Patients suffering from multiple sclerosis (MS) often develop neuropathic pain. Trigeminal neuralgia (TN) is the most common type in these patients. The pain is characterised by recurrent, unilateral, brief, electric shock-like episodes, abrupt in onset and termination, and limited to the distribution of one or more divisions of the trigeminal nerve, which is difficult to treat when compared to classical TN. The recommended first line of therapy includes medications like carbamazepine, lamotrigine, baclofen, and gabapentinoids to which most of the patients respond well with mild to moderate side effects. Some patients do not respond to conventional pharmacological therapy and may require a combination of other pain medications. A 30-year female patient presented in the pain clinic with TN due to MS and was treated with carbamazepine. However, due to severe side effects she had to quit its use. The patient was then successfully treated with an intravenous infusion of lidocaine and remained pain-free without any other pain medications. Key Words: Trigeminal neuralgia, Multiple sclerosis, Lidocaine.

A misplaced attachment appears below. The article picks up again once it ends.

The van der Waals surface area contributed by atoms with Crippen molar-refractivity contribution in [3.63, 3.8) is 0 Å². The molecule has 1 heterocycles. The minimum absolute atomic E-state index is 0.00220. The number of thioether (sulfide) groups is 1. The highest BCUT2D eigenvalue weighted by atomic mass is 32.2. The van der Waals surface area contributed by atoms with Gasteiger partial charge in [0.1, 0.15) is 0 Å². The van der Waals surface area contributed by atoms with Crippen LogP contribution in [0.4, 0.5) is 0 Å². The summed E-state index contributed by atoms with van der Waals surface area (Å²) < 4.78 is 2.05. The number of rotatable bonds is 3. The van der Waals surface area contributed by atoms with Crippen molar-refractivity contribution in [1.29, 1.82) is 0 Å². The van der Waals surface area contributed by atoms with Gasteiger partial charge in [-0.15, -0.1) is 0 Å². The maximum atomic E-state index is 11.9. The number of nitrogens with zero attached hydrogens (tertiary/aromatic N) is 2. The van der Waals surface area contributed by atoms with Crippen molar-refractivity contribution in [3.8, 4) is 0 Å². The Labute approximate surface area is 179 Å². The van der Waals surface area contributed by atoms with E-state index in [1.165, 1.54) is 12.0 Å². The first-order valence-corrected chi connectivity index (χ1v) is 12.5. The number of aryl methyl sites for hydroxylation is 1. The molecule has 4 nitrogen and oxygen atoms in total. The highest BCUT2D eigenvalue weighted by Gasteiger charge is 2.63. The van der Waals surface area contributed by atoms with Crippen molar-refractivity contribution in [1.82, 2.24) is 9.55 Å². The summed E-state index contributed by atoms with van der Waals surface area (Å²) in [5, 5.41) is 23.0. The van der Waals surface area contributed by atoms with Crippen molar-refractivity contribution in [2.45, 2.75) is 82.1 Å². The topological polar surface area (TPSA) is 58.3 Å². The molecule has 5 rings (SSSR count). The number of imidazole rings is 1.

|Number of pages||3|
|Journal||Journal of the College of Physicians and Surgeons--Pakistan : JCPSP|
|Publication status||Published - 1 Jan 2023|